Much water has flown down the Euphrates since the 9th round of the Astana Process took place in May. Six months is a long time in politics – especially in Middle East politics. But, paradoxically, while Middle Eastern politics is in turmoil, the prospects for peace in Syria may have improved.
Tag: Syrian war
The quadrilateral summit in Istanbul on Syria has endorsed the political advances of Russia, but has decided nothing. Moscow gave its Turkish, French and German partners a lesson on the situation. The allies of Washington are having a hard time digesting their defeat and drawing its conclusions.
The bottom line is that it is the post-war Syrian order that is under discussion now. However, it must be understood as well that the proxy war is not ending but is rather morphing into the diplomatic war that lies ahead, which of course will be keenly fought, given the divergent interests of the foreign protagonists.
Understanding this dynamic, reports have recently surfaced that Russia is trying to mediate between Iran and Israel in Syria in order to prevent Tel Aviv from partaking in any more strikes in the first place, which might be why President Putin said earlier this month that Moscow is “pursuing a goal that there would be no foreign forces of third states in Syria at all” after the end of the war.
These three Great Powers’ efforts could be for naught if Syria loses patience and commences its campaign ahead of Friday’s event or if a US false flag chemical weapons attack in Idlib manages to radically change the strategic equation.
Encouraging the dignified “phased withdrawal” of Iranian forces from all of Syria just like it recently did from around the Golan Heights would strengthen the Russian-Israeli Strategic Partnership and provide an opportunity for reaching a common understanding with the US.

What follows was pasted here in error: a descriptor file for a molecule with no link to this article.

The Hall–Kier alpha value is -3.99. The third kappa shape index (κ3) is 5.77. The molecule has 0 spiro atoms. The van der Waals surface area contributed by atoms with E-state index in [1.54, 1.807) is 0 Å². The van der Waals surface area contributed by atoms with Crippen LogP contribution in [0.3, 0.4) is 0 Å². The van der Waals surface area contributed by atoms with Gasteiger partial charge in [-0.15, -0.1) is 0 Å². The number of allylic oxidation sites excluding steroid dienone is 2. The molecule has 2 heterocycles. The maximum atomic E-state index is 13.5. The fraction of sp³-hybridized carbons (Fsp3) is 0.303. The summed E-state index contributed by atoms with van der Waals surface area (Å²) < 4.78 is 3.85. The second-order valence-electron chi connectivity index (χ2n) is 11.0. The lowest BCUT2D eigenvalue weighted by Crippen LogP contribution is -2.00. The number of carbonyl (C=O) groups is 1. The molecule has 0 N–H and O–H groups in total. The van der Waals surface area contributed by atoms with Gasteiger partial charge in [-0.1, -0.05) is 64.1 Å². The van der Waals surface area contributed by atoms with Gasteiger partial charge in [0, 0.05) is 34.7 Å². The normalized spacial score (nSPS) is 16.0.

Representatives from Iran, Russia, and Turkey met in Sochi to discuss the fate of the province of Idlib. Specifically – to debate the price of a Turkish pullout from the region. But the most significant long-term issues center on Iran.
President Trump won the election on his promise to overthrow financial capitalism and restore productive capitalism. From this standpoint, he considers that war damages owed to Syria should not be paid by the United States, but by transnational corporations. Is this revolution in international relations desirable or even possible?
This is exactly why the West decided to pull the White Helmets out of Syria. If they were taken prisoner, that would be a serious problem for Washington and its allies, since the members of that organization might have a lot to say once they were in front of the cameras.
It could be presented as a brave decision on the authorities’ behalf to inject a fresh impetus into the interconnected constitutional reform and peace processes. Framing this move in such a way could even earn Damascus international praise from the West and inch it closer to possible sanctions relief if a comprehensive deal is struck for ending the war.
The Situation Is Worsening In Syrian South As US Tries To Defend Terrorists While Israel To Strike A Deal With Russia
The US decides to create ‘the southern zone’ having far-reaching benefits, in fact. Apparently, by providing the radicals with money and weapons and by turning a blind eye to ISIS expansion the White House all the while has been preparing a foothold to attack Damascus located less than 100 kilometers from this zone of de-escalation.
Are the Jordanian demonstrations a sign of a new episode of the Arab Spring, or, on the contrary, are they a means of pressuring King Abdallah II to accept the US plan for Palestine?